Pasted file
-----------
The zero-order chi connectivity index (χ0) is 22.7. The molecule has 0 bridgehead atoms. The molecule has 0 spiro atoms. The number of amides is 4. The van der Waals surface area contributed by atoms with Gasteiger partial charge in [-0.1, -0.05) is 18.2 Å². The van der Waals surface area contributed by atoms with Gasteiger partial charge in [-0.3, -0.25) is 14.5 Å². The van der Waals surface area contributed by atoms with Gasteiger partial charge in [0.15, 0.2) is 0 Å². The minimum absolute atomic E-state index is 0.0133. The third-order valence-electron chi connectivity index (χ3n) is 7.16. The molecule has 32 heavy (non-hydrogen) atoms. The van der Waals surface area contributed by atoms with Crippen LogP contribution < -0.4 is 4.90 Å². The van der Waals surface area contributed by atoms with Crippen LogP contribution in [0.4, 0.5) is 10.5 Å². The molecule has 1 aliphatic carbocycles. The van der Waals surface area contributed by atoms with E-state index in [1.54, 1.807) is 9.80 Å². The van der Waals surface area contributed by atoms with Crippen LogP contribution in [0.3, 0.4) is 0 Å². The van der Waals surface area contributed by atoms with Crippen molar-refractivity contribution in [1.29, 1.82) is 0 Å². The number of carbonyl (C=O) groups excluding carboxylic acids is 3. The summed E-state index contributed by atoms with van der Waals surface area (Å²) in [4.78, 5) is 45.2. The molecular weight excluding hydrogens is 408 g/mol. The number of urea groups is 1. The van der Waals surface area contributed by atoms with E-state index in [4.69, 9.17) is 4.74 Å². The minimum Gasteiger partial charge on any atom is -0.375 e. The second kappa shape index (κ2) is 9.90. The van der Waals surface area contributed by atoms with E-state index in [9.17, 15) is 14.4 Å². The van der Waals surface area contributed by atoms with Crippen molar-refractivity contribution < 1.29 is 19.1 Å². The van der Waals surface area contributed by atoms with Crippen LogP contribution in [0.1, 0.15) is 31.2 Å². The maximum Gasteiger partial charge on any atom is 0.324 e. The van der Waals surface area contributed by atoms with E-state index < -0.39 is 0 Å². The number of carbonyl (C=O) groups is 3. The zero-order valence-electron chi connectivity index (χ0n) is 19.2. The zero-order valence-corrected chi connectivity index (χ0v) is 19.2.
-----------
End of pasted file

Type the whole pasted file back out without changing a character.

The zero-order chi connectivity index (χ0) is 22.7. The molecule has 0 bridgehead atoms. The molecule has 0 spiro atoms. The number of amides is 4. The van der Waals surface area contributed by atoms with Gasteiger partial charge in [-0.1, -0.05) is 18.2 Å². The van der Waals surface area contributed by atoms with Gasteiger partial charge in [-0.3, -0.25) is 14.5 Å². The van der Waals surface area contributed by atoms with Gasteiger partial charge in [0.15, 0.2) is 0 Å². The minimum absolute atomic E-state index is 0.0133. The third-order valence-electron chi connectivity index (χ3n) is 7.16. The molecule has 32 heavy (non-hydrogen) atoms. The van der Waals surface area contributed by atoms with Crippen LogP contribution < -0.4 is 4.90 Å². The van der Waals surface area contributed by atoms with Crippen LogP contribution in [0.4, 0.5) is 10.5 Å². The molecule has 1 aliphatic carbocycles. The van der Waals surface area contributed by atoms with E-state index in [1.54, 1.807) is 9.80 Å². The van der Waals surface area contributed by atoms with Crippen LogP contribution in [0.3, 0.4) is 0 Å². The van der Waals surface area contributed by atoms with Crippen molar-refractivity contribution in [1.29, 1.82) is 0 Å². The number of carbonyl (C=O) groups excluding carboxylic acids is 3. The summed E-state index contributed by atoms with van der Waals surface area (Å²) in [4.78, 5) is 45.2. The molecular weight excluding hydrogens is 408 g/mol. The number of urea groups is 1. The van der Waals surface area contributed by atoms with E-state index in [4.69, 9.17) is 4.74 Å². The minimum Gasteiger partial charge on any atom is -0.375 e. The second kappa shape index (κ2) is 9.90. The van der Waals surface area contributed by atoms with E-state index in [9.17, 15) is 14.4 Å². The van der Waals surface area contributed by atoms with Crippen molar-refractivity contribution < 1.29 is 19.1 Å². The van der Waals surface area contributed by atoms with Crippen LogP contribution in [0.1, 0.15) is 31.2 Å². The maximum Gasteiger partial charge on any atom is 0.324 e. The van der Waals surface area contributed by atoms with E-state index < -0.39 is 0 Å². The number of carbonyl (C=O) groups is 3. The zero-order valence-electron chi connectivity index (χ0n) is 19.2. The zero-order valence-corrected chi connectivity index (χ0v) is 19.2.